By Lary Coppola
The very first car to bear the Porsche name debuted in June, 1948. Yet despite its stunning array of 21st century technologies, the 2009, 911 Carrera S clearly traces its engineering and aesthetic roots back to that original Porsche. It evolved from the highly coveted, original 356, to the first 911 Coupe, which previewed at the 1963 Frankfurt Motor Show. The current 911, forty years and six generations of engineering improvements later, still showcases a horizontally opposed, rear-mounted six-cylinder engine under a distinctive and instantly recognizable body.
The 911 Carrera S Coupe is the most sophisticated, potent and environmentally friendly 911 Carrera Porsche has ever offered. Driving the 2009 Carrera S as part of my usual routine was pure joy, and at the end, I longed for it to stay in my garage.
Walkaround: In spite of dramatic changes in Carrera Coupe drivetrains between this year and last, and an efficiently lean drag coefficient of only 0.29, exterior changes are elegantly subtle. Knowing how passionate Porsche owners are about the classic 911 profile, radical redesigns simply for the sake of change only serve to undermine value. That’s why Porsche designers and engineers permit only minor aesthetic refinements from year-to-year.
Viewed head on, the most notable changes are the new, horizontal covers for the Bi-Xenon™ headlights and the L.E.D. daytime running lights, which extend over the functional air vents boasting larger cooling openings. The side view reveals new, larger exterior mirrors with aerodynamic twin-arm mounts, as well as new lightweight, standard 19-inch alloy wheels.
In the rear, all the lighting except for backup lights, are now LEDs for improved brilliance, longer life and instantaneous response. Finally, the 911 Carrera S Coupe displays dual round polished exhaust outlets, and a speed activated rear spoiler.
Interior: Refinements to the luxurious cabin include a revamped center console highlighted by the new Porsche Communication Management system (PCM). Our test vehicle was extremely well appointed, offering power windows, self-dimming power mirrors, power door locks with remote keyless entry and interior surveillance, tilt and telescoping, three-spoke leather covered wheel, cruise control, power sunroof, the full leather interior package and the optional seat ventilating fans. They work in conjunction with heated seats, circulating air through the seatback and cushion upholstery to expedite cooling, heating, and/or drying the driver and passenger. In short, it was fitted with just about everything you expect in a high-performance luxury sports car stickering at $106,730.
This latest version of the PCM boasts a 6.5-inch, easy-to-clean touchscreen, which also features a simpler keyboard. It handles climate controls, audio, and the optional navigation system that boasts a 40 GB hard drive and works via optional voice commands. It also includes an internal GSM mobile phone module with Bluetooth handsfree operation. Standard is an AM/FM/CD/MP3 player with optional XM satellite radio, and the ability to connect to external music sources such as iPods or USB drives. Our test Carrera S was also fitted with the available Bose high-end sound package.
For safety, there’s six airbags: dual frontal-impact airbags; as well as two seat-mounted, thoraxprotecting, side-impact airbags; and two head-protecting, side-impact curtain, doormounted airbags.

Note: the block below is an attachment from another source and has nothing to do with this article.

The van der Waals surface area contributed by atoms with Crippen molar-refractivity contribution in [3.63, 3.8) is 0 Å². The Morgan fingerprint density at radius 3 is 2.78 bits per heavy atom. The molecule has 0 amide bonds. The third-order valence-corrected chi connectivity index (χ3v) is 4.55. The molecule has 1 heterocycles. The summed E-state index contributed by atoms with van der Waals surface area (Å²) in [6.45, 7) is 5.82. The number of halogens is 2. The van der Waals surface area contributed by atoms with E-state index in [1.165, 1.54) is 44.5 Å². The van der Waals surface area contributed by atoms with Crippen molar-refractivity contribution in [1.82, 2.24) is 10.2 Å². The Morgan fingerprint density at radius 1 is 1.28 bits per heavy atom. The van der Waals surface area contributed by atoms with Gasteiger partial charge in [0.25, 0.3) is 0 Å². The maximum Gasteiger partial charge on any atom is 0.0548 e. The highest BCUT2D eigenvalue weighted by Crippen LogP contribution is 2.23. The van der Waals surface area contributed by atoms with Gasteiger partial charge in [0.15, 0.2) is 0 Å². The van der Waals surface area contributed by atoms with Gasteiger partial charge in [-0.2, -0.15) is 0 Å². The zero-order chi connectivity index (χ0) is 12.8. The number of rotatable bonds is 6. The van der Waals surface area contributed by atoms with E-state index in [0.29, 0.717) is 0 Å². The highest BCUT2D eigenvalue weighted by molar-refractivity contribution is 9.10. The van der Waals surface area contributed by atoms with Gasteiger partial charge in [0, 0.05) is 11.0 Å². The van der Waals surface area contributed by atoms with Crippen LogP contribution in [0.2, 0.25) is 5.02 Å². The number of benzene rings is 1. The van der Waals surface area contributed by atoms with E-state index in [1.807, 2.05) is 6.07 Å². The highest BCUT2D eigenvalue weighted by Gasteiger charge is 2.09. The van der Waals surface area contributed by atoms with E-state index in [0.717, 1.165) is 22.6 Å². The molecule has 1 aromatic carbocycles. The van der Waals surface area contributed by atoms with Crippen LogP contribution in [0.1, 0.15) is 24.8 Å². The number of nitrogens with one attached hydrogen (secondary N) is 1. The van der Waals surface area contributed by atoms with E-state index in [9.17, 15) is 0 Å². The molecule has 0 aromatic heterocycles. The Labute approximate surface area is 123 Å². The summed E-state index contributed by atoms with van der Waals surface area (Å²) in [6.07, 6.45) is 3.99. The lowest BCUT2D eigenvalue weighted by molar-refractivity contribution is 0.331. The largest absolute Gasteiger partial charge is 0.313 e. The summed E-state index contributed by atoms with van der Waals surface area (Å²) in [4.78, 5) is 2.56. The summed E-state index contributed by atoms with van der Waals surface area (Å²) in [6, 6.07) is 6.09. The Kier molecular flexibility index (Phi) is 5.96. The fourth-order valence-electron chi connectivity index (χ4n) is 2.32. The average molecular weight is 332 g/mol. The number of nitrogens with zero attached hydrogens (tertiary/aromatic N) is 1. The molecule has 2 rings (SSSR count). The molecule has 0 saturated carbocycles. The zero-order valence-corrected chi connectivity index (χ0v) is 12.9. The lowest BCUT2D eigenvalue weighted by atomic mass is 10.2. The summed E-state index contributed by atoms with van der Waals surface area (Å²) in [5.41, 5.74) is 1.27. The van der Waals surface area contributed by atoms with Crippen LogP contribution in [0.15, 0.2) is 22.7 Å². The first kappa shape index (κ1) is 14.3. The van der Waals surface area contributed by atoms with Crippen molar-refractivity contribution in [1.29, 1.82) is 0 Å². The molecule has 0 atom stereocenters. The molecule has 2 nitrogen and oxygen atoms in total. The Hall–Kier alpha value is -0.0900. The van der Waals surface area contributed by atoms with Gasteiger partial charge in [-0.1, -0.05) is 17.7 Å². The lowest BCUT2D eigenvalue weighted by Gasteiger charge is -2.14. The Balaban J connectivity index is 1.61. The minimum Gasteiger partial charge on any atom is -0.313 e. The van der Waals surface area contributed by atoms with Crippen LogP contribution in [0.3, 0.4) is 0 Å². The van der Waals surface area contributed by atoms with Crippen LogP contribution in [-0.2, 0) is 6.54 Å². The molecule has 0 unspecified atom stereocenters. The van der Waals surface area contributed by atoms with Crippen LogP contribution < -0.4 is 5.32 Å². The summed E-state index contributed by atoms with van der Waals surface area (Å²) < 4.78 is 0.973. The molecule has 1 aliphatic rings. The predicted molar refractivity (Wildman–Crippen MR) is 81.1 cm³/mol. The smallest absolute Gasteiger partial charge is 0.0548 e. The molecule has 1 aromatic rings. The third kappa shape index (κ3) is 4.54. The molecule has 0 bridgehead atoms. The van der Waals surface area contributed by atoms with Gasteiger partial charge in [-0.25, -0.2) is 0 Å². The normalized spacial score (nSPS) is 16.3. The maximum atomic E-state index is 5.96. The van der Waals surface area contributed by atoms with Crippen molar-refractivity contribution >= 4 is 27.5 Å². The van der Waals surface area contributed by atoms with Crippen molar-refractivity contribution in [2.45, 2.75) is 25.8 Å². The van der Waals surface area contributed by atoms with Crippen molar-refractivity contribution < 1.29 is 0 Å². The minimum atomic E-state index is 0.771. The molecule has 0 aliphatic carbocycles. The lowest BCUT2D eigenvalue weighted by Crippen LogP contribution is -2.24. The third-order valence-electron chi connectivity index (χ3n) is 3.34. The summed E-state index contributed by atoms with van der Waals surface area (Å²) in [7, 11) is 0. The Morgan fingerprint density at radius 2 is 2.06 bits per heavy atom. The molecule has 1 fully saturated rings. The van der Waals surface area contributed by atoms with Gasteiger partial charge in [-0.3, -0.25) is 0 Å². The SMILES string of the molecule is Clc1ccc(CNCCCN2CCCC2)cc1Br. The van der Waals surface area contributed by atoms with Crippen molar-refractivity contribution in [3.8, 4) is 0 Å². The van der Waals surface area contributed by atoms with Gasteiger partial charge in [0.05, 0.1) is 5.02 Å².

Under The Hood: Both the standard 911 Carrera Coupe and 911 Carrera S Coupe received new engines for 2009. Both boast direct fuel injection, new two-piece crankcases and revised intake and exhaust systems along with Porsche VarioCam Plus intake-valve timing and lift system.
The 3.8-liter powerplant in our test 911 Carrera S boasted 385 horses delivering 310 Lb. Ft. of torque. While a six-speed manual is standard, our test vehicle had the new 7-speed, PDK double-clutch automatic with paddleshifters, which replaced the previous Tiptronic S automatic.
Behind The Wheel: The 3.8-liter engine is simply awesome, doing the 0-60 drill in only 4.3 seconds with the PDK. Despite the substantial increases in horsepower and torque over the predecessor model, the 911 Carrera S avoids the stigma of a gas-guzzler penalty, and in fact is certified as a category two (LEV-II) vehicle. Without going into a lot of technical detail, Porsche was the first automaker to successfully use the PDK double-clutch transmission technology, which was developed for the Porsche 962 Group C racecar. The seven-speed PDK shifts up and down seamlessly, or as with the Tiptronic S, the driver can opt to shift manually, via the paddleshifters or the console-mounted lever.
I was fortunate enough to have the opportunity to put the 911 Carrera S through some serious paces under a wide variety of driving conditions, on several different terrains, including freeways and twisting 2-lane blacktops. It’s responsiveness to any and all driving surfaces and weather conditions, has to be experienced to be appreciated. The McPherson Strut front, and rear multi-link LSA suspension is tight and ultra-responsive, thanks to Porsche’s computerized Active Suspension Management and stability management systems. The vented 13-inch rotors, sporting 4-piston caliber ABS brakes are superb, and the variable ratio power rack and pinion steering has a nice feel that isn’t too heavy. This car handles better than you expect, and I imagine is actually quite forgiving for the less experienced driver. However, experienced performance drivers, will not only appreciate it, but want to push it.
Whines: None. Absolutely none.
Bottom Line: Quite simply, it’s the quintessential ultra high-performance luxury German sports car. The 911 Carrera S lives up to its legendary heritage, being everything you expect a Porsche to be — and more.